CHICAGO -- At Rush University Medical Center on Chicago's West Side, the median charge for a vaginal birth was $16,703 last year.

Three miles away, at Norwegian American Hospital, it cost about half that: $8,873.

Most patients don't pay those charges, instead paying a sum based on rates negotiated between hospitals and health insurance companies. But even after those negotiations, stark differences often remain -- disparities that can hit the wallet hard.

Though consumers have long bemoaned rising health care costs, few people shop for health care the way they might shop for a car, comparing prices. Some don't realize a procedure can cost tens of thousands of dollars more at one hospital versus another. Others would rather rely on referrals or don't know where to go to find information. Hospital prices vary for a number of reasons, including differing overhead costs, market dynamics and, in some hospitals, a need to offset the costs of complex services by billing higher rates for simpler ones.

Now, the Trump administration wants to make it easier for patients to comparison shop for medical care, proposing a rule that would require hospitals to post their charges, before insurance, on their websites. The administration also is considering whether that posted information should reflect rates negotiated with insurers.

Some consumer advocates cheer the administration's proposal as a step toward greater price transparency. But hospitals and many experts say such a move likely wouldn't make much of a difference, pointing to existing online price comparison tools that often go unused by consumers. They also question the usefulness of posting charges before insurance.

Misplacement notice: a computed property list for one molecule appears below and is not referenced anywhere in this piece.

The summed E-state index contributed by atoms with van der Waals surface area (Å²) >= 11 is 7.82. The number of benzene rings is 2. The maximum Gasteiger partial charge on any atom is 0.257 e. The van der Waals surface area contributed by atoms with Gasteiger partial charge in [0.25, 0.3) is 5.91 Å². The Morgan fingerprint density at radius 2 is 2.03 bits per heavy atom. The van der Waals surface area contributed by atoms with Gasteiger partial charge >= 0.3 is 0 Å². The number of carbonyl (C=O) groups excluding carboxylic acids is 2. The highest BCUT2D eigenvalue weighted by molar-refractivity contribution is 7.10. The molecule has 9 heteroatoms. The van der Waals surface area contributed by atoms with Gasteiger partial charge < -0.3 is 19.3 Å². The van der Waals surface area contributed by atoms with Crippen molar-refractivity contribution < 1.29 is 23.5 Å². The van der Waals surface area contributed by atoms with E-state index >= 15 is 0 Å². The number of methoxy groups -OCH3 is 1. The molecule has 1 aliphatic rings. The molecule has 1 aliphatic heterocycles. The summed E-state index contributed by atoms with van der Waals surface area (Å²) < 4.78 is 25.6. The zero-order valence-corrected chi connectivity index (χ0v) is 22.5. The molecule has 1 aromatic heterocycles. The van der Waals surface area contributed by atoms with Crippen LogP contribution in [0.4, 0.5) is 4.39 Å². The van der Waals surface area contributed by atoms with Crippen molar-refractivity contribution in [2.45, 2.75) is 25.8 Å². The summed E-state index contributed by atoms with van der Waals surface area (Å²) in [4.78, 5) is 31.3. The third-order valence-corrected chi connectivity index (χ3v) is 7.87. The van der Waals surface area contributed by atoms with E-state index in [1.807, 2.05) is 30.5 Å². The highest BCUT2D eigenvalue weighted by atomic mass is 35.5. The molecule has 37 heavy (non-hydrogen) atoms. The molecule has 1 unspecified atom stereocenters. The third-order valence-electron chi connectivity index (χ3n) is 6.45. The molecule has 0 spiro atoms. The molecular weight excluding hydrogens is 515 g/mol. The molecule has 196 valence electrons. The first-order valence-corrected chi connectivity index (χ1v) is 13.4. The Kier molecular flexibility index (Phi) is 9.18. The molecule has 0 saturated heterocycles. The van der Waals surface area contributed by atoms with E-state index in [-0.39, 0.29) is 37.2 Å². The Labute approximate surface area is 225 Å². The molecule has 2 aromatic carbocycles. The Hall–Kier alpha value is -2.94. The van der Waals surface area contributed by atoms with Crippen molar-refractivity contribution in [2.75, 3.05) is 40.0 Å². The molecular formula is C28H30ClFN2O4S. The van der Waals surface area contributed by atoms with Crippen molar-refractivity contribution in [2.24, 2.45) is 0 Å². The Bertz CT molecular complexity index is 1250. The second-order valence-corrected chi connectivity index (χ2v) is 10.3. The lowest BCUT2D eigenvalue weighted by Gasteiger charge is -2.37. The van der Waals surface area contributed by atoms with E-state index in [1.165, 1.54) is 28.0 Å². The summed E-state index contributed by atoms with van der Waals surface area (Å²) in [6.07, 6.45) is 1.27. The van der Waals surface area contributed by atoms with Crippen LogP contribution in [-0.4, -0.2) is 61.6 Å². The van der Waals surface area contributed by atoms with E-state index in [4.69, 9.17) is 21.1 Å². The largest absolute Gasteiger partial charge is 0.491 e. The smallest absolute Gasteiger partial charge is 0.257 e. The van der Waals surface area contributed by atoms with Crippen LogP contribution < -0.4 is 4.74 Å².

"Everybody wants to try to find a path forward to increase price transparency, but it is very complex," said Sandy Kraiss, Illinois Health and Hospital Association vice president of health policy and finance. "We just don't see that this is the best approach to advance that."

Consumers who want to know how much a hospital procedure will cost already have a number of options.

They can call hospitals to get individual estimates, and sometimes, they can go to hospital websites. Late last year, west surburban hospital system Edward-Elmhurst Health became one of the few systems to post a pricing tool on its website to help consumers estimate out-of-pocket costs based on their insurance plans.

The Illinois Department of Public Health also lists median charges, by hospital, online in its hospital report card, but those figures show only list prices, not how much a patient will actually pay after insurance.

Insurers offer many of the most comprehensive price-comparison tools. In many cases, consumers can log onto their insurance companies' websites to compare their individual, out-of-pocket costs for procedures at different hospitals.

Illinois' largest insurer, Blue Cross and Blue Shield of Illinois, has had an online tool in place for about eight years for members to compare prices and quality -- partly as measured by outside organizations -- across hospitals. Yet less than 10 percent of members use the tool, said Thomas Meier, the insurer's vice president of market solutions.

It's not an uncommon result. Nationally, only about 20 percent of Americans have tried to compare prices before getting care, according to the results of a 2016 survey by Public Agenda, a New York City-based nonprofit.

Experts chalk up the low numbers to several factors, including a lack of consumer knowledge, interest and time.

"A lot of it is member awareness," said Meier with Blue Cross and Blue Shield of Illinois. "I think a lot of the members don't understand even what an (in-network) versus out-of-network provider is, let alone that 44 different providers would charge 44 different amounts for an MRI."

Also, for many consumers seeking health care, price isn't top of mind, said Sunita Desai, an assistant professor in health policy at New York University. She was lead author of a study published in the journal Health Affairs last year that found only about 12 percent of a large population of employees who were offered a price transparency tool used it.

Patients in the throes of a medical emergency don't have time to price shop. Those who do have time may trust only certain doctors. And in some cases, price shopping might not help a patient save money, Desai said. Finding a lower-cost service helps a patient only if that service costs less than his or her insurance deductible or out-of-pocket maximum.

"People aren't necessarily using them because, in some cases, they don't really have any incentive to do so," said Sally Rodriguez, chief of staff at the Washington, D.C.-based Health Care Cost Institute, of cost transparency tools.